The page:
|Description:||This 1965 image depicted an enlarged view of a single cutaneous lesion located on the right lateral wrist region of the same patient seen in PHIL 12180. The patient, a 20 year old male displayed numerous cutaneous arsenical keratoses, and this proved to be a very early lesion. From his infancy, this individual suffered with asthma, and approximately 10 years prior to this photograph, he’d been treated for this condition with a medication containing arsenic. These arsenical keratotic lesions had formed over the last two years. Note that in the background, one can see the supraumbilical squamous cell carcinoma in situ lesion seen in PHIL 12181.|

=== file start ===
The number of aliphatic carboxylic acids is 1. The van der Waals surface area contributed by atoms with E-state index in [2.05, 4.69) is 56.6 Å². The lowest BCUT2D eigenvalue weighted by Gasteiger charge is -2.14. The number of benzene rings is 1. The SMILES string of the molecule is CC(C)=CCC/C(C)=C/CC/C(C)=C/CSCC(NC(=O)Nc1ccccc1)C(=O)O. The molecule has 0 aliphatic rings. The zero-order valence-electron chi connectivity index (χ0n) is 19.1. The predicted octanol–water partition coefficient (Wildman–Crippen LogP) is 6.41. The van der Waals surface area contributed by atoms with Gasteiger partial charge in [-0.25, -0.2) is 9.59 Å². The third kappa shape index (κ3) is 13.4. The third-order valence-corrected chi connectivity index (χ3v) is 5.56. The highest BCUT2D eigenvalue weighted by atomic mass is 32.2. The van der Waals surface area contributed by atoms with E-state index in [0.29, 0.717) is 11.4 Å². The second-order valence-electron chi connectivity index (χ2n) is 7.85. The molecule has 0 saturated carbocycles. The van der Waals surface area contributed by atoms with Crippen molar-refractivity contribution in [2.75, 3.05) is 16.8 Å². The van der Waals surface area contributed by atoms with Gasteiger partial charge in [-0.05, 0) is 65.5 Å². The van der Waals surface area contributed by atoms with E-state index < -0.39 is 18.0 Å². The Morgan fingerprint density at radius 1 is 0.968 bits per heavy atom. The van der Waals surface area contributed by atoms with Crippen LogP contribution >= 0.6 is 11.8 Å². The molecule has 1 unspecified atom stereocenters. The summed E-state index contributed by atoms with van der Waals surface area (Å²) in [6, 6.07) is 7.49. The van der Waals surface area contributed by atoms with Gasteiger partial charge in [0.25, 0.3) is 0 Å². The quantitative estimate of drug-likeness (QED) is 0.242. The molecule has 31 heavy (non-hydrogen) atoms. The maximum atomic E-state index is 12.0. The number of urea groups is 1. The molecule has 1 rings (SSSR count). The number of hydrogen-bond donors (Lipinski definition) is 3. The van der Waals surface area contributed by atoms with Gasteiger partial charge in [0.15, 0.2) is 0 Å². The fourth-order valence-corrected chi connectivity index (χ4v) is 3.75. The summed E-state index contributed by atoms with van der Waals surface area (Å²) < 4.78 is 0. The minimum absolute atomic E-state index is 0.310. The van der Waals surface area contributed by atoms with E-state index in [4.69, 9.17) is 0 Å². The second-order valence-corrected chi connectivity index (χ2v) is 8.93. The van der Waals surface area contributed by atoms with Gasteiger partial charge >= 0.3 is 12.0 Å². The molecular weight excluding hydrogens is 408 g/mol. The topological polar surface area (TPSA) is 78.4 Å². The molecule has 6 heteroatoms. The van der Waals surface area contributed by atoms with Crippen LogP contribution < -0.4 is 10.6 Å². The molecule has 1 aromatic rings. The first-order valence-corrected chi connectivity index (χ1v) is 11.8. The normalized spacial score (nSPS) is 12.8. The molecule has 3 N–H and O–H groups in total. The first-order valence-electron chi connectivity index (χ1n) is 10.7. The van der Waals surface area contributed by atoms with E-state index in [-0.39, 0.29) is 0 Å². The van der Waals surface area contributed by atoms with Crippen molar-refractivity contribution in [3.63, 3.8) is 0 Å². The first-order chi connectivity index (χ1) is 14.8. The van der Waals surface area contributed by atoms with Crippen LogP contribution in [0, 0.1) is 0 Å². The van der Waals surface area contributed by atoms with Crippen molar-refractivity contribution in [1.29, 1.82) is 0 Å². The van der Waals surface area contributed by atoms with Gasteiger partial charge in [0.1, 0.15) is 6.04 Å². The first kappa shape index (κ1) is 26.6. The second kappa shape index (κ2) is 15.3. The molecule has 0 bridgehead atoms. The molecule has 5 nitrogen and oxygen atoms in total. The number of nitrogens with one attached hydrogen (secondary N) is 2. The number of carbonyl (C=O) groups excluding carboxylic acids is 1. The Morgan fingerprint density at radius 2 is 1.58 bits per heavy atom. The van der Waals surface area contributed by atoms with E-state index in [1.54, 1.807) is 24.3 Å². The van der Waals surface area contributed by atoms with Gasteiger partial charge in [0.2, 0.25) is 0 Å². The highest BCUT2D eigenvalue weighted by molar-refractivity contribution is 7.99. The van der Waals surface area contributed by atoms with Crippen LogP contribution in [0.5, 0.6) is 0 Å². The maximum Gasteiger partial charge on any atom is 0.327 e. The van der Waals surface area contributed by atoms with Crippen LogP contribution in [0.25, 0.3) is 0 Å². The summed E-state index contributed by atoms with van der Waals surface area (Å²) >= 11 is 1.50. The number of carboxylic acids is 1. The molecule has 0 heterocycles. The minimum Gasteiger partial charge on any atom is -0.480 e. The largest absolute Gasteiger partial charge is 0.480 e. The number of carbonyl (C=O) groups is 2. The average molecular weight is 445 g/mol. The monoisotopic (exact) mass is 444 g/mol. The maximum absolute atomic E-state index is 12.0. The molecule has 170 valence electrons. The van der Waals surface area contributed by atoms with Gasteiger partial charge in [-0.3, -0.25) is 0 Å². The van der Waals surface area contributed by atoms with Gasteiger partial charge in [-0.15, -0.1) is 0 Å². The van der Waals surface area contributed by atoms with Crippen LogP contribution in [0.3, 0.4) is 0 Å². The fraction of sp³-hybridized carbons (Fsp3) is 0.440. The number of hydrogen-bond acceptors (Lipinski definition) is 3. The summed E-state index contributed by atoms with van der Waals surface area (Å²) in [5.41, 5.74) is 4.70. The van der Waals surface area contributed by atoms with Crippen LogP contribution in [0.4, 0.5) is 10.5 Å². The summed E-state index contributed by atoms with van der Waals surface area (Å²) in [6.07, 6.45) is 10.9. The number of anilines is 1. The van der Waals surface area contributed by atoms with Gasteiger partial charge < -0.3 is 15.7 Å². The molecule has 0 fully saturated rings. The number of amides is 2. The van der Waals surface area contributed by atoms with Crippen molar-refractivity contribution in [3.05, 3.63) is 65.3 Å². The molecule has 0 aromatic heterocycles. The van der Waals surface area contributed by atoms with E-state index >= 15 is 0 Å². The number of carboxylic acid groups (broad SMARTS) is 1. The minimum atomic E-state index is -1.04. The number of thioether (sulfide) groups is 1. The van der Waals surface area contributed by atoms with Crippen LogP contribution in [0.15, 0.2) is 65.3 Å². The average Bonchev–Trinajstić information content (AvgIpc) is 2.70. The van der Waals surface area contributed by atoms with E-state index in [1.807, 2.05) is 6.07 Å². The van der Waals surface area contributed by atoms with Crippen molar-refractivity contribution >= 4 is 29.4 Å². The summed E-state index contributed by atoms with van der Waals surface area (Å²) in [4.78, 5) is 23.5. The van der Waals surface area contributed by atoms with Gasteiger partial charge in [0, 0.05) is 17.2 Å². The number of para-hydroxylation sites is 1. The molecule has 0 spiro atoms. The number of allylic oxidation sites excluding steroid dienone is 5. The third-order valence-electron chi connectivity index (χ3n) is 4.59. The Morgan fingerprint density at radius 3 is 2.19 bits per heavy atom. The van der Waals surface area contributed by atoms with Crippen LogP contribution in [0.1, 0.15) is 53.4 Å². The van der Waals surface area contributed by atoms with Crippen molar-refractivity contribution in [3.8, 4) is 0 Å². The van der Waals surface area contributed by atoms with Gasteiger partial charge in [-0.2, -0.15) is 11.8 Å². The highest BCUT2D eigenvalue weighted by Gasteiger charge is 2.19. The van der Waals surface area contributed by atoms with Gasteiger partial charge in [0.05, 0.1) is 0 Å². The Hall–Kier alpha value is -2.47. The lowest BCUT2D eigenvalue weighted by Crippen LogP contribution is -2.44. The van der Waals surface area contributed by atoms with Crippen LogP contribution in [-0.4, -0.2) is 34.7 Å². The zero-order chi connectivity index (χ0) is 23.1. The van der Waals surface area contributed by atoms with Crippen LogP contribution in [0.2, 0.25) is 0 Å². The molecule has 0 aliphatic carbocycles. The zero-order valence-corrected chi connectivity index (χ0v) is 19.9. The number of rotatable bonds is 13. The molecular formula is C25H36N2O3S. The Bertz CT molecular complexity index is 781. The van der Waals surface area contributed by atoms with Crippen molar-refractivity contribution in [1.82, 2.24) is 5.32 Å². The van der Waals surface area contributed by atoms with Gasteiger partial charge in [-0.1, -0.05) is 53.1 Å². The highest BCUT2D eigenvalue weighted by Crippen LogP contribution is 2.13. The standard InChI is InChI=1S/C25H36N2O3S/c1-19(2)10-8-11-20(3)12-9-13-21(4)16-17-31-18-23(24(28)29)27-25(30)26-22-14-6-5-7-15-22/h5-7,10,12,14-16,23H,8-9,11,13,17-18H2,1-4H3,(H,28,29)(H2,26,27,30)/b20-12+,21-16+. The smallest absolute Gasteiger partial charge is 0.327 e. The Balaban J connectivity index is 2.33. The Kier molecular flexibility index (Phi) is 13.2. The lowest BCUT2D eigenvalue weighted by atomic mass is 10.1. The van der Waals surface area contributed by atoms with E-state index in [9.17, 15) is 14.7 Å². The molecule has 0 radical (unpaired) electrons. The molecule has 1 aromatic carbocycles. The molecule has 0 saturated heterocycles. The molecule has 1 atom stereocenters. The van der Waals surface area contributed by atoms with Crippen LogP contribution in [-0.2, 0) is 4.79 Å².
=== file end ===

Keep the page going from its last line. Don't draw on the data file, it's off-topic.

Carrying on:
Arsenic has been known to be a cutaneous carcinogen, and has shown to cause what is known as Bowen disease, which is squamous cell carcinoma in situ, as well more severe, i.e., invasive, forms of squamous, and basal cell carcinoma. As a cause of hyperpigmented, hyperkeratotic cutaneous lesions known here, as arsenical keratoses, these lesions are the most common skin lesion indicative of long-term arsenic exposure.